The wick method

Your buds are just starting to ripen, and you are looking forward to a great harvest. Then your friend gives you a call, inviting you to a fabulous once-in-a-lifetime long weekend gathering. You look at your garden. Your plants need to be watered once a day. You can’t go! …Or can you? Sooner or later everyone who grows marijuana will need to spend a few days away from their plants. It can be done! How? With the Wick Method, of course.
why wicks?

Some growers like to use the Wick Method because it means a minimal amount of effort when it comes to watering. The wick method allows a grower the ability to minimize the times, in say a week, that she is required to water her plants. Almost any growing container can be adapted to the wick method. All that is required is a few nylon wicks about an inch to an inch and a half wide, suitably cut to length, a container to hold water (a reservoir) which is larger than the container which your plant is growing in, and a device such as an inverted container, to stand your plant container on.

The advantage of the wick method is simple. It means more days on the beach for me. A supply of water for up to six days or more can be made to slowly release itself to any given plant. The amount of water released to each plant can be regulated by how many wicks a grower uses. Using the minimum of one or two wicks per container delivers the minimal amount of water a plant needs. Therefore the reservoir the plant is using will deliver the maximum amount of watering days. The number of days a reservoir will supply minimal watering requirements is regulated by the size of the reservoir used, and the amount of water in the reservoir.

If you are going to be away from your plants a few days, you can make a wick system in advance and test it before you leave, to see how many days it will work. This will help you to determine what size reservoir you will require, and how much water the reservoir will need.

grow container

If a grower needs to leave his or her plants for a few days, they need only to adapt their growing situation to this simple method, and their watering worries are over.

In order to adapt container plants to the wick method, the nylon wicks may be placed in the containers when the soil and plants are first put in the container. However, the wicks may also be easily added later, using a thin stick such as a ruler to push the wicks down the inside edge of the container, through the soil.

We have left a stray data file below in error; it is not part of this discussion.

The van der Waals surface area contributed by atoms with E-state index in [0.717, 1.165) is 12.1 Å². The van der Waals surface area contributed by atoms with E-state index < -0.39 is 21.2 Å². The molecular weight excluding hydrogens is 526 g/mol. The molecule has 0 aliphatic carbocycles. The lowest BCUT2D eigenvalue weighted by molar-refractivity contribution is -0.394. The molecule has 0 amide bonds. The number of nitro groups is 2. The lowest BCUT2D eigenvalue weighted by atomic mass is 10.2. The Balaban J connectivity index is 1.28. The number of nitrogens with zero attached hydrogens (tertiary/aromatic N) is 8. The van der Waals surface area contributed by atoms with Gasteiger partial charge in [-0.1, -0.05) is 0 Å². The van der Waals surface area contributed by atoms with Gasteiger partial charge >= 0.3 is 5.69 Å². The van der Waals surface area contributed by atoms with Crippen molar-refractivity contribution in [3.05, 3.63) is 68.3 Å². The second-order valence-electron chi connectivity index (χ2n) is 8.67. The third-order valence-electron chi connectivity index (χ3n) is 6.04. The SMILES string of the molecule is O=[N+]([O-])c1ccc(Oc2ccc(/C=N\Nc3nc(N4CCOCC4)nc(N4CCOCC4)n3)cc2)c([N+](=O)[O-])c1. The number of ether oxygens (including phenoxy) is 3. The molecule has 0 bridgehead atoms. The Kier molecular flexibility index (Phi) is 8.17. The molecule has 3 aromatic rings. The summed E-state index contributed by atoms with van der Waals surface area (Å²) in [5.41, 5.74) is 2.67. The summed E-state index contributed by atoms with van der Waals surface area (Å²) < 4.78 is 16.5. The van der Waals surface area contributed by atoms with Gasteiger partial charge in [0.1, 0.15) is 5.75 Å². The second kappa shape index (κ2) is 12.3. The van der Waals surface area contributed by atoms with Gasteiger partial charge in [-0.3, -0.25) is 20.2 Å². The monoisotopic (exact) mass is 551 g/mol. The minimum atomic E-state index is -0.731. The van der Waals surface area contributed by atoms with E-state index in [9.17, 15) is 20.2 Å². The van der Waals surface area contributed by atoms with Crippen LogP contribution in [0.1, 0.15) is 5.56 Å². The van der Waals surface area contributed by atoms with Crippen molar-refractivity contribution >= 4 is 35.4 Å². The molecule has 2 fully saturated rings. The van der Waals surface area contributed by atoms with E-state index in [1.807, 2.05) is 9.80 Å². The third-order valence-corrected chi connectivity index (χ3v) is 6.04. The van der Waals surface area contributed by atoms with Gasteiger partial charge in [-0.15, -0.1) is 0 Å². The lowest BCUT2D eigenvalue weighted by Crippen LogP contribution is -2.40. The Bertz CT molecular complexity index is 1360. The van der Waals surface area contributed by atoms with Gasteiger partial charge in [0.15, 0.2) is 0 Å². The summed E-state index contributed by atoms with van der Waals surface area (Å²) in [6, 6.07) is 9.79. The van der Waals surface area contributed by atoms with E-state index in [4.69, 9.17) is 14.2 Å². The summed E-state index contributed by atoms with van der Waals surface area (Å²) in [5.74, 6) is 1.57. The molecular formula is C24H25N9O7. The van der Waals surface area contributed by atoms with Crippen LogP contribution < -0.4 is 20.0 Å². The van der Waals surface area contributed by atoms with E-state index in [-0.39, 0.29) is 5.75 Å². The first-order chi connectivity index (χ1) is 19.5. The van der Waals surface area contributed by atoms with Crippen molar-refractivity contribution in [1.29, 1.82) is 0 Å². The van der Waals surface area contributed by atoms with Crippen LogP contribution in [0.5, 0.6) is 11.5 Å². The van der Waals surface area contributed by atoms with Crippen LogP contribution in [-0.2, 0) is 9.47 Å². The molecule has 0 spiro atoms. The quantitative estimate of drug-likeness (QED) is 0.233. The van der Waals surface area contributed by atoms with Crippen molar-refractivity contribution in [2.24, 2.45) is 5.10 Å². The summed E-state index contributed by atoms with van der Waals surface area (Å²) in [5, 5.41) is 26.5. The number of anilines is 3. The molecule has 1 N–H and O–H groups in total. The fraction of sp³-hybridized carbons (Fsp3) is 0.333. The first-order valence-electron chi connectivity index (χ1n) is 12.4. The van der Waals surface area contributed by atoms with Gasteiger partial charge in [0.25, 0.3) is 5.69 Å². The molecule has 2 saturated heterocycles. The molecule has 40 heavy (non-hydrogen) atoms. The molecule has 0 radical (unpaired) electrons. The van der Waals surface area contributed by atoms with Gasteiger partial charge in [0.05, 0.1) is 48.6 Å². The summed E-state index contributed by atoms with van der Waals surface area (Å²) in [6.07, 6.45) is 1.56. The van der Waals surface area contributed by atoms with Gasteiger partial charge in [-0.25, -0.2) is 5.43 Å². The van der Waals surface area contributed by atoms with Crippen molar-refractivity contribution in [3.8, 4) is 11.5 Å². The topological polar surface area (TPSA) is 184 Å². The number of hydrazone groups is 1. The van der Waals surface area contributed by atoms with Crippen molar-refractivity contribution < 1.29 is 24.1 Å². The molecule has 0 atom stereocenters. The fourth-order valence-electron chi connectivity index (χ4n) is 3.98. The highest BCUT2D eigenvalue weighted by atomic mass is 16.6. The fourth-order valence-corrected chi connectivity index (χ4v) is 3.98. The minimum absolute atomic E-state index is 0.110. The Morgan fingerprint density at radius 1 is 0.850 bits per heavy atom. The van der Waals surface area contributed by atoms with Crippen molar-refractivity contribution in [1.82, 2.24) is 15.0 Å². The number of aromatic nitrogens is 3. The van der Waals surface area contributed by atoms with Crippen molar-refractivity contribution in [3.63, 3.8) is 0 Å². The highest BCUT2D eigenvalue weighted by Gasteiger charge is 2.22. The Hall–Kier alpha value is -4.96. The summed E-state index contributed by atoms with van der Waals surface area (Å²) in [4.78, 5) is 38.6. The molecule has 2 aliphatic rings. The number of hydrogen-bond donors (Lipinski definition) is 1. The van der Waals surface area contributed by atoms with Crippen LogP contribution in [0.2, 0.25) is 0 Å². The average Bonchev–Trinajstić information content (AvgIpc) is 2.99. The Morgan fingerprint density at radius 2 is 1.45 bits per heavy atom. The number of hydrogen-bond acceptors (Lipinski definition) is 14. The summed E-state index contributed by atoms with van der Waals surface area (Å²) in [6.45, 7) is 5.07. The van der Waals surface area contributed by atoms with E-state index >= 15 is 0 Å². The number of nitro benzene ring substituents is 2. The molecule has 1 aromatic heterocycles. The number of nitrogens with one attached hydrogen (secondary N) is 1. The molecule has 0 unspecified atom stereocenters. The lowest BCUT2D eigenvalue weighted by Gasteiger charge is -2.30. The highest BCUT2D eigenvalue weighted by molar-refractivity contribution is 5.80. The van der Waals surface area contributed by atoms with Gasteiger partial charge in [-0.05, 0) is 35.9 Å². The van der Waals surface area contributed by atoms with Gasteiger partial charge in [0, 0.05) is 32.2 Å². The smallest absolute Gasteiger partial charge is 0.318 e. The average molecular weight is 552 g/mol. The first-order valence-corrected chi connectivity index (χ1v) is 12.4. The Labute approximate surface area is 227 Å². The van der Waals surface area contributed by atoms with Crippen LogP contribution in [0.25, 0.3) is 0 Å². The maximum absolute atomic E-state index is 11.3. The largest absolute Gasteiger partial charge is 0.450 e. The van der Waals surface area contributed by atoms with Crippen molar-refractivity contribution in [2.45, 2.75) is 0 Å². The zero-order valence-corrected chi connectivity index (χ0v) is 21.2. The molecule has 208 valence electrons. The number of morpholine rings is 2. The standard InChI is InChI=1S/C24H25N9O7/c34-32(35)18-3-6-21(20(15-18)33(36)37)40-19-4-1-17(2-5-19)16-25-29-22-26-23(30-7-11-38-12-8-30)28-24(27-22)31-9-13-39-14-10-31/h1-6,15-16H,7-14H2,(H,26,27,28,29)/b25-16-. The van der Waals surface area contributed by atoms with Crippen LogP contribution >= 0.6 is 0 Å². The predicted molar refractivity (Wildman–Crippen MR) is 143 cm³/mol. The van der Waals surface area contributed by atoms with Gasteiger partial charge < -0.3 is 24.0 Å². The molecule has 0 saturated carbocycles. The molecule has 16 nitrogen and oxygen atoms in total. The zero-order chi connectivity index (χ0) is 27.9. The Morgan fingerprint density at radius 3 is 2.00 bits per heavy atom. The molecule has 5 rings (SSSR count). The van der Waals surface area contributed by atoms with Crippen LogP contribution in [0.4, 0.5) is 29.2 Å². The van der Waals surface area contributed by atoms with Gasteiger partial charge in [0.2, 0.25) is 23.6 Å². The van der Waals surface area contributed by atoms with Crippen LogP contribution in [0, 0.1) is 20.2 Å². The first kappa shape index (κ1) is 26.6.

The wicks should be placed along the inside of the containers, running from about an inch from the top of the soil, along the inside of the container, and down and out the drain holes at the bottom of the container. The wick should hang down and out of the bottom of the container, and be as long as is required to reach the bottom of whatever reservoir it will be placed into.

reservoir readiness

Once the wicks have been placed in a grow container, the growing container must be placed in a reservoir of water. The container in which your plant is planted does not touch the bottom of the reservoir in which it is placed. The container must be on a stand or be wired in place, so its bottom is an inch above the top of the water line in the reservoir.

The bottom of the plant container never touches the water in the reservoir. That is what the wicks are for. Only the wicks, protruding from the bottom of the growing container, will be placed in the water. The wicks should extend out of the bottom of the grow container and go all the way to the bottom of the reservoir.

ready to go

The budding plant pictured here has been planted in a container which holds about two gallons of soil mixture, with a layer of lava rock on top. The wick method allowed this budding plant to bloom for a few more days. I picked her when I returned from a weekend at the beach, just as she reached her maximum potential.

The other two photos show the plant and its ?wicked? contained inside the reservoir. There is a small cup inside which sits inverted, and is just high enough so that it keeps the bottom of the plant container an inch above the water level in the reservoir. When the water in the reservoir is filled to the water line there is about one gallon in the reservoir.

This particular plant uses three wicks. This is ample water, which will capillary to the plant, to last for about three days. If I wanted to lengthen the time of automatic watering, I could raise the plant container, add more water to the container and extend the wicks. This reservoir could hold enough water to supply a plant for a week or longer.

I love indoor growing. However, it can be very requiring, needing almost daily attention. The wick method gives me the ability to enjoy a few days away from the buds every now and then.

So the next time you need a few days away from your plants, or if you just want to make watering easier, try this unique wick method. It is simple yet effective, and can bring you peace of mind.



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